Why Romney’s Debate Win May Be a Loss among Female Voters

by John Sides on October 8, 2012 · 6 comments

in Campaigns and elections

This is a guest post from political scientist Corrine McConnaughy.

*****

The marked gender gap in support for Obama and Romney is hard to miss.  A Pew Research poll in September found 56% of registered female voters favoring Obama and 37% favoring Romney—with no offsetting gap in Romney’s favor among male voters, who were evenly split 46% in favor of Obama and 47% in favor of Romney.  The gender gap may be even larger in some key swing states.  A Marquette University poll in Wisconsin found that likely women voters split 61%-36% in favor of Obama.  A Quinnipiac University/New York Times/CBS News poll found a 60%-35% split among likely women voters in Ohio.  And Lynn Vavreck has recently reported that YouGov’s data show that over the course of the campaign, “Romney is disproportionately losing women to Obama” – with 62% of those who’ve switched their support from Romney to Obama being women.

In short, Romney doesn’t hold and, perhaps, is still losing more of, one of the demographics key to the winning Bush electoral coalition.  Can Romney win without undoing some of that gap?  It seems unlikely; McCain certainly didn’t.  The proven Republican strategy to win this vote target is “compassion politics”—or at least the appearance thereof.  And this brings us to the problem of Romney’s “win” in the debate: it came in an aggressive form, without much of a compassion issue agenda, and with some implicit cues that he is not particularly sensitive to disadvantaged Americans who are the targets of compassion policies.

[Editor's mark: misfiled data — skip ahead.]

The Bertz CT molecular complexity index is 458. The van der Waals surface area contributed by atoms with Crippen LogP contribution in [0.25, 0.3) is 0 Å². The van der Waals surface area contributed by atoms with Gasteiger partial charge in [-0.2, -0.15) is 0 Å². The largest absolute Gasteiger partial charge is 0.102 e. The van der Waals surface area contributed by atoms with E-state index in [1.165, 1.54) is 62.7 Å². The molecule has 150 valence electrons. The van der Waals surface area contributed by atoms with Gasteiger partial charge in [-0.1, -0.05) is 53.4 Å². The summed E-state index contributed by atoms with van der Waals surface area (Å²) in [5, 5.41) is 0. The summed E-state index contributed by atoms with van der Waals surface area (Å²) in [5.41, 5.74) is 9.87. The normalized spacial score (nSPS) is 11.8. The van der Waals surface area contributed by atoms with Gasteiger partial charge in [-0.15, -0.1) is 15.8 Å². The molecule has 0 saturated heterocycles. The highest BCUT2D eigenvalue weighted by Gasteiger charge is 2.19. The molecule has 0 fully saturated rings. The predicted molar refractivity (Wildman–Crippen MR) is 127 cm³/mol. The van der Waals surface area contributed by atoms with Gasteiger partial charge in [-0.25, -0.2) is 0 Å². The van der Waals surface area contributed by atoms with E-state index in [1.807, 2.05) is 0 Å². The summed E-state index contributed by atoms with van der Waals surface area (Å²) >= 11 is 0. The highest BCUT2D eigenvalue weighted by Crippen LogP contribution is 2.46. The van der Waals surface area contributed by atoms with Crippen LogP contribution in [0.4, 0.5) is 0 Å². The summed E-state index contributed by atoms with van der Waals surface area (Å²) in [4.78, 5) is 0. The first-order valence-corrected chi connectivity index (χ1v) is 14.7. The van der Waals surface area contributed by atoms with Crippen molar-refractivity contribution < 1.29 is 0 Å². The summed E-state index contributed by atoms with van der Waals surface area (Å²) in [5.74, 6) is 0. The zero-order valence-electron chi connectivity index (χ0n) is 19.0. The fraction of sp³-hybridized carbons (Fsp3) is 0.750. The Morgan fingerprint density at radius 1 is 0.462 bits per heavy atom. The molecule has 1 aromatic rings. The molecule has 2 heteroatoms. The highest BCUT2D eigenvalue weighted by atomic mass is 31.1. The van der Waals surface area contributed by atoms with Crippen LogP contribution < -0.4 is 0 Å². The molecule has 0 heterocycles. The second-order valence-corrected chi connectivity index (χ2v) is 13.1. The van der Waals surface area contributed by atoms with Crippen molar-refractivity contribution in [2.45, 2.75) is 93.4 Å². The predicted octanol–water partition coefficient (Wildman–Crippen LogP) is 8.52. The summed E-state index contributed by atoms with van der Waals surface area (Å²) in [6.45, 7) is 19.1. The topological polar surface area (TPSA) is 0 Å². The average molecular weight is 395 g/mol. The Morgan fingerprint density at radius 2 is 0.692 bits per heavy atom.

As Barabara Norrander first suggested in the late 1990s, women have placed a greater premium on “compassion issues”—social welfare and civil rights—than have men over the last several decades.  This pattern helps to explain why (white) men have moved into the Republican Party at greater rates than women during this time: women have been unwilling to leave the party that is more closely associated with these issues.

But in the 2000 election, Vincent Hutchings, Nicholas Valentino, Tasha Philpot and Ismail White also showed that the Republican “compassion strategy” could help explain the movement of key women voters (the infamous soccer moms) into the Bush camp.  That year the Republicans showcased a “big tent,” featured African-American speakers at their convention, and sold the idea for No Child Left Behind with the argument that education was “the new civil right.”  Hutchings and his colleagues found that this strategy reduced the gender gap among those who watched the Republican National Convention.  In a subsequent set of experiments, they confirmed this effect: sending signals that Bush was compassionate made women just as likely to support Bush as Gore.

Romney’s debate performance did not suggest a similar strategy at work.  First, anecdotal evidence suggests his aggressive and forceful debating style may not have appealed to women.  ABC News reported that “a focus group of Walmart moms in Las Vegas… revealed… a broad sense that Romney was the victor. Even so, the women didn’t walk away seeing Romney in a very positive light… the women used words like ‘rude,’ ‘pushy’ and assertive’ — and when asked to clarify if assertive was positive or negative, the woman who offered that description said it was negative.” While those same women didn’t seem too impressed by Obama, either, he’s not the candidate that needed to win them over.

Second, in terms of issues, Romney only nodded toward compassion politics.  He mentioned education, but unlike Bush, he framed it not in compassion terms—that children have a right to a good education—but in competition terms: “Education is key, particularly [for] the future of our economy.”